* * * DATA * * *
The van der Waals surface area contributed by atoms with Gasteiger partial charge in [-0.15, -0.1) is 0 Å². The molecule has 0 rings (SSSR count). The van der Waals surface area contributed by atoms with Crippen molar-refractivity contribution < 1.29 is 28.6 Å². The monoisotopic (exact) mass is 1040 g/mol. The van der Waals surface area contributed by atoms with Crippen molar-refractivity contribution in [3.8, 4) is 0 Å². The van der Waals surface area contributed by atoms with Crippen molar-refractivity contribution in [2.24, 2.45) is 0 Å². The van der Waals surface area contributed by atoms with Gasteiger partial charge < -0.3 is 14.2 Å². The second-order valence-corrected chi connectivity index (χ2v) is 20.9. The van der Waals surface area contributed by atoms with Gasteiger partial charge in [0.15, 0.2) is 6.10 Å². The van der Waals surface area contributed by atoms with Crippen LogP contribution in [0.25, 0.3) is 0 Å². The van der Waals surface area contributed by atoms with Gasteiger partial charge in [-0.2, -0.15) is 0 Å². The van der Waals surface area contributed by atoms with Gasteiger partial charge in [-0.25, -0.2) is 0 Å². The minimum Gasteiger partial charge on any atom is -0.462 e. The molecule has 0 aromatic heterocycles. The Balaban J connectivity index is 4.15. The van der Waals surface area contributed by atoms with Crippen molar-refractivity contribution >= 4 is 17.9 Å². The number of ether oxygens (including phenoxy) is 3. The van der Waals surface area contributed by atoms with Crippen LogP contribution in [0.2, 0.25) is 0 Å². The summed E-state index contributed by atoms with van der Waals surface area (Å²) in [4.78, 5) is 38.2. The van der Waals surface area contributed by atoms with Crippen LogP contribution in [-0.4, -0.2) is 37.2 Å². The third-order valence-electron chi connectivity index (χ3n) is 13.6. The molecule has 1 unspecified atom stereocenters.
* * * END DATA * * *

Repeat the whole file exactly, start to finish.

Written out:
The van der Waals surface area contributed by atoms with Gasteiger partial charge in [-0.15, -0.1) is 0 Å². The molecule has 0 rings (SSSR count). The van der Waals surface area contributed by atoms with Crippen molar-refractivity contribution < 1.29 is 28.6 Å². The monoisotopic (exact) mass is 1040 g/mol. The van der Waals surface area contributed by atoms with Crippen molar-refractivity contribution in [3.8, 4) is 0 Å². The van der Waals surface area contributed by atoms with Crippen molar-refractivity contribution in [2.24, 2.45) is 0 Å². The van der Waals surface area contributed by atoms with Gasteiger partial charge < -0.3 is 14.2 Å². The second-order valence-corrected chi connectivity index (χ2v) is 20.9. The van der Waals surface area contributed by atoms with Gasteiger partial charge in [0.15, 0.2) is 6.10 Å². The van der Waals surface area contributed by atoms with Crippen LogP contribution in [0.25, 0.3) is 0 Å². The van der Waals surface area contributed by atoms with Gasteiger partial charge in [-0.2, -0.15) is 0 Å². The van der Waals surface area contributed by atoms with Gasteiger partial charge in [-0.25, -0.2) is 0 Å². The minimum Gasteiger partial charge on any atom is -0.462 e. The molecule has 0 aromatic heterocycles. The Balaban J connectivity index is 4.15. The van der Waals surface area contributed by atoms with Crippen molar-refractivity contribution >= 4 is 17.9 Å². The number of ether oxygens (including phenoxy) is 3. The van der Waals surface area contributed by atoms with Crippen LogP contribution in [0.2, 0.25) is 0 Å². The summed E-state index contributed by atoms with van der Waals surface area (Å²) in [4.78, 5) is 38.2. The van der Waals surface area contributed by atoms with Crippen LogP contribution in [-0.4, -0.2) is 37.2 Å². The third-order valence-electron chi connectivity index (χ3n) is 13.6. The molecule has 1 unspecified atom stereocenters.